You understand my Christian views; I understand your atheist and secular views. In my world we cannot both be correct. In your world it doesn't seem to matter so long as we do no 'harm' and respect one another's 'rights'. I doubt this is possible as the anti-theists and secularists re pushing Christianity to the margins.

30 June 2012 at 19:11  
Blogger DanJ0 said...

Dodo: "In my world we cannot both be correct. In your world it doesn't seem to matter so long as we do no 'harm' and respect one another's 'rights'."

Correct. Afterall, I'm a liberal in the JS Mill tradition. I explicitly back Article 9 of the ECHR. The question is, what are you prepared to do if you don't accept my right to believe as I see fit? Well, you've already said you'd criminalise my sexual behaviour. Also, we have a long history of systematic abuse and evil perpetrated by your religious organisation to further its aims. Also, we have contemporary evidence of what Islamic militants are prepared to do to further their aims on the basis that they are correct and feel empowered to act on that belief.

1 July 2012 at 17:02  
Blogger Jon said...

Inspector - My point to you is that your interest in the subject transcends mine, and I have a dog in the fight. You seek to link absolutely everything to homosexuality (including this post). This is not the level of interest one would expect from enquiry, it's in the nature of an obsession.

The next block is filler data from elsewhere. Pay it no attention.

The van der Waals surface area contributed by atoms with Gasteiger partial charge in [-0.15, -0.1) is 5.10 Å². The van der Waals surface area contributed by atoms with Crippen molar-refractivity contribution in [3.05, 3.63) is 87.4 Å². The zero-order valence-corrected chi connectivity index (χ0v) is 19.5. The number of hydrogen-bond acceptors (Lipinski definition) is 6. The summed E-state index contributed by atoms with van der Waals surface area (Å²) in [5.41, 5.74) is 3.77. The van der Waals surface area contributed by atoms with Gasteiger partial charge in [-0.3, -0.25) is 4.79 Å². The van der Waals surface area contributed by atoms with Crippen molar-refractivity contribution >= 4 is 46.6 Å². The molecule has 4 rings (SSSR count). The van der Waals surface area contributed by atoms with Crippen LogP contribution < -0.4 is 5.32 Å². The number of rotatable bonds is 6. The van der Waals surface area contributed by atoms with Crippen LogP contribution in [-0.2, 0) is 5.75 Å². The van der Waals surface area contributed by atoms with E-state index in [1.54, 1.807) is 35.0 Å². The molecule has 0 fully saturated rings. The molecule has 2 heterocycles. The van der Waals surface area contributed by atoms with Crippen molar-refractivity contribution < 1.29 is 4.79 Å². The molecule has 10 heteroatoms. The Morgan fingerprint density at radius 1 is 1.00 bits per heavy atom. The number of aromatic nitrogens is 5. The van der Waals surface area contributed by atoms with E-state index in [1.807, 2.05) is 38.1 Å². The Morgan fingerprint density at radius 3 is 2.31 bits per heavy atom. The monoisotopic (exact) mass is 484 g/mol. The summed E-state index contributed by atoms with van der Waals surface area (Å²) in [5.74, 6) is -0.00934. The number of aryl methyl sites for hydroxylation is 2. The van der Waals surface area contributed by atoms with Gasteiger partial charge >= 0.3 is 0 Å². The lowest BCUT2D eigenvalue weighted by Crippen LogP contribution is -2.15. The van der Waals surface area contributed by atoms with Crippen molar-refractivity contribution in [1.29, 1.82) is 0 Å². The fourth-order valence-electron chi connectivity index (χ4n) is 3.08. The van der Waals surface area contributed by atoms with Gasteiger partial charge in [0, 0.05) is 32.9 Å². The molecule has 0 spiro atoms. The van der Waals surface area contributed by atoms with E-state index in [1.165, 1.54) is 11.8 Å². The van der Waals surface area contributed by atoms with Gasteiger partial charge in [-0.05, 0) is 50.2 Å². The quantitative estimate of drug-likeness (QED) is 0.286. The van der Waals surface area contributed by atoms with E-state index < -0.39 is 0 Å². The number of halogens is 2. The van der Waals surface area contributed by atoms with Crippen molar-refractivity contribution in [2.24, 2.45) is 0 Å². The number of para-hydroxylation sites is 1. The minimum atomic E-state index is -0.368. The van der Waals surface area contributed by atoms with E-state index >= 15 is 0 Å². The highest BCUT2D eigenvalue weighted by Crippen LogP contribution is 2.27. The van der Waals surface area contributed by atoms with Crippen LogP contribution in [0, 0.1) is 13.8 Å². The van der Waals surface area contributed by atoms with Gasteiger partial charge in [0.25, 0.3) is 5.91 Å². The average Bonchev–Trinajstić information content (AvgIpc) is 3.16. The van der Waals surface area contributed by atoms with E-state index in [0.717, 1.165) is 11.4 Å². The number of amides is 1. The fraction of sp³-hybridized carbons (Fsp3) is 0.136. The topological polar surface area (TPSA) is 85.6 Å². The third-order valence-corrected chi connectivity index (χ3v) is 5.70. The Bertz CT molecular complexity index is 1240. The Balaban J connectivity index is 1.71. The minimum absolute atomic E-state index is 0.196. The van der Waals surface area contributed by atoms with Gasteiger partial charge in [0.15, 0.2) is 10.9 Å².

The simple fact is that the extension of my rights to love and marry does not IN ANY WAY impinge on your rights. I do not wish to marry before a church congregation which doesn't accept me, and I wouldn't support the imposition of this on churches. Neither does the consultation which has just closed. Even if you were married, your marriage would be unchanged by my becoming so, just as it is unchanged by the state's recognition of Hindu or Jewish or polygamous Mormon marriage which are outside the purview of the Catholic Church.

Taking all this into account, it's only natural for people to wonder why it is that you are convinced that there is some kind of homosexual illuminati group with designs on world domination and the imposition of our moral framework! There is no moral consensus amongst homosexuals - we have no holy book or code of rules (apart from DanJ0's fabulous test which is less of a rule than an expectation!) let alone a political consensus. As Dodo amply demonstrates - the Catholic Church is a far more suitable vessel for your paranoid fantasies, enforcing as it does, doctrinal uniformity, and possessing both a tame state and uncounted billions of dollars to lobby for its causes.

Gay people are not a very good army - in general I would say that they're much more interested in enjoying their lives (which makes them the same as almost everyone else). What's more, you couldn't get a group of ten gays to agree on Gaga vs. Kylie vs Madonna, let alone march in line behind a universal moral agenda. Stop letting the Church frighten you - the bogey man doesn't exist.

2 July 2012 at 13:41  

Post a Comment

<< Home

Newer›  ‹Older